Sunrise brief: Duke Energy wins approval for new solar capacity – pv magazine USA

Also on the rise: Black Hills Energy wants to charge solar owners for the “true cost” of their energy, and an online solar 101 course from SUNY tops 50,000 students worldwide.

North Carolina regulators recently approved Duke Energy’s 5 MW solar project, the company’s first to be located on a retired  landfill near Asheville.

The state utilities commission gave the project the green light to begin construction. Duke Energy and Buncombe County will team up on the project. Duke Energy will own and operate the 5 MW solar power plant located in Woodfin.

The Woodfin facility will consist of around 5 MW alternating current/6.3 MW direct current solar photovoltaic capacity. The PV panels will be fixed to a ballasted foundation system, with 20 degree fixed-tilt racking, solar inverters, electrical protection and switching equipment, and step-up transformers. Additional equipment will include circuit breakers, combiners, surge arrestors, conductors, disconnect switches, and connection cabling.

The Woodfin Facility is expected to produce more than 9,413 MWh per year, yielding a 21.5% capacity factor. The service life of the asset is 25 years. The facility will be interconnected to a single Duke Energy-owned 24 kV distribution feeder.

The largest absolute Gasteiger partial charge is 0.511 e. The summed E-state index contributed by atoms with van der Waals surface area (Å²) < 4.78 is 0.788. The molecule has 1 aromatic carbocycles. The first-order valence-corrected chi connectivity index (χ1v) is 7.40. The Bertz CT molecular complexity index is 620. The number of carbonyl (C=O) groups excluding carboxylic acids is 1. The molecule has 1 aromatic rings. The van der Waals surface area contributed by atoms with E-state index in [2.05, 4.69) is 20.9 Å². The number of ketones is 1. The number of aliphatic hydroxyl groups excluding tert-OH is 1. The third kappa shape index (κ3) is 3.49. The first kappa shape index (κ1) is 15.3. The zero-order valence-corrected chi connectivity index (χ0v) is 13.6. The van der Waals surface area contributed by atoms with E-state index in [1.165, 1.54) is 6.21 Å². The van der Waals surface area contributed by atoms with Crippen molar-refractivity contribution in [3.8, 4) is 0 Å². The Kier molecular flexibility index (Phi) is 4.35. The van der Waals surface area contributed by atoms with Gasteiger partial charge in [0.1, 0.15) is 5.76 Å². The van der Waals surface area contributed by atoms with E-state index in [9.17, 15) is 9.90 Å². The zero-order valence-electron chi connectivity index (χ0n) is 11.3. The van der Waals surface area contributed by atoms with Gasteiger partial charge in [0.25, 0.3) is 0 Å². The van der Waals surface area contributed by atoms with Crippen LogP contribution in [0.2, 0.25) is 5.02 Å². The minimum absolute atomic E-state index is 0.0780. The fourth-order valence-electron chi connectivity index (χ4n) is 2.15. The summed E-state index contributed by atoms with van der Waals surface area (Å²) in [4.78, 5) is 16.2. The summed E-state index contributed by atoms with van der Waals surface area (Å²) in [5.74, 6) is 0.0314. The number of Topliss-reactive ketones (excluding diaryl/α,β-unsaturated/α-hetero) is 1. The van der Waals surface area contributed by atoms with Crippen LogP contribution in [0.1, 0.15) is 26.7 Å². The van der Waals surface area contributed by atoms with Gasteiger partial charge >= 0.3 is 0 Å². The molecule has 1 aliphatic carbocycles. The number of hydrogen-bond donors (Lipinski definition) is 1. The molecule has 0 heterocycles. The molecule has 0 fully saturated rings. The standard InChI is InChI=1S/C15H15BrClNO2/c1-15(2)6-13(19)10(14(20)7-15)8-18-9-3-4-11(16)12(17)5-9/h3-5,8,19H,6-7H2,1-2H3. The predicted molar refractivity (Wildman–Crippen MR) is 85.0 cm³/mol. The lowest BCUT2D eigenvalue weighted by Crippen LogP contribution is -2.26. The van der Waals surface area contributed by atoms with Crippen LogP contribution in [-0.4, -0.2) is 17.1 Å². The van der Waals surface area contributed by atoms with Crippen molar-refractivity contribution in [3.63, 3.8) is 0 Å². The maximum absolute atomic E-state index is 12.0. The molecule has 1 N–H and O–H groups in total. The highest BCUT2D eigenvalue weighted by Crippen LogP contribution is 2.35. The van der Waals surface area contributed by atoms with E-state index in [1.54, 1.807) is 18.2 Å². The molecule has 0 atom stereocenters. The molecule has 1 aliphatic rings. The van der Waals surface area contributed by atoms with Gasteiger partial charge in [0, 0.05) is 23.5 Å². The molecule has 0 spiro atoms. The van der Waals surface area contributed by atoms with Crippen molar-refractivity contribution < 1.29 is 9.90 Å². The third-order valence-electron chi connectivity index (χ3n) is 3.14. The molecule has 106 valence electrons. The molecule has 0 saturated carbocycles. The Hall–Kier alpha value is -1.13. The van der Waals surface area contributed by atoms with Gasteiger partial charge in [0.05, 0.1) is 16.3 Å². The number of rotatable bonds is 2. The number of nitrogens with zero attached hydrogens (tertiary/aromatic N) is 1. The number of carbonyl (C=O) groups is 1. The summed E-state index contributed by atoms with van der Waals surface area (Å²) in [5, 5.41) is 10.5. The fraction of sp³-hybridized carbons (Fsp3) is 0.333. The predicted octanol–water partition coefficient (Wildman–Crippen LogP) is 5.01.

South Dakota solar fee?

Black Hills Energy wants a new tariff that would charge customers with solar panels the “true cost” of their energy. According to a report from South Dakota Public Broadcasting, the utility says people who generate their own electricity cost the rest of their customers more money.

The company wants state utility regulators to approve a new tariff that would charge solar customers market rate for the energy they generate. The utility would buy excess energy for about 25% less than its market price.

Solar scholars

An online Solar Energy Basics course offered by the SUNY College of Environmental Science and Forestry on the Coursera platform recently hit a milestone of 50,000-plus enrollments since it launched back in 2019.

The course was developed by Dr. Neal Abrams, associate professor in the Department of Chemistry at the New York State university, with instructional design and technical support from the Open Academy.

The course has a global reach, and has been subtitled into eight languages in addition to English. It’s one of three courses on solar energy for Coursera developed by Abrams to provide learners with a foundation for designing photovoltaic systems. The second course, Solar Energy System Design, launched last summer. A third course will be offered this summer.

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Source: https://pv-magazine-usa.com/2021/05/12/sunrise-brief-duke-energy-wins-approval-for-new-solar-capacity/

May 13, 2021 Harry Hall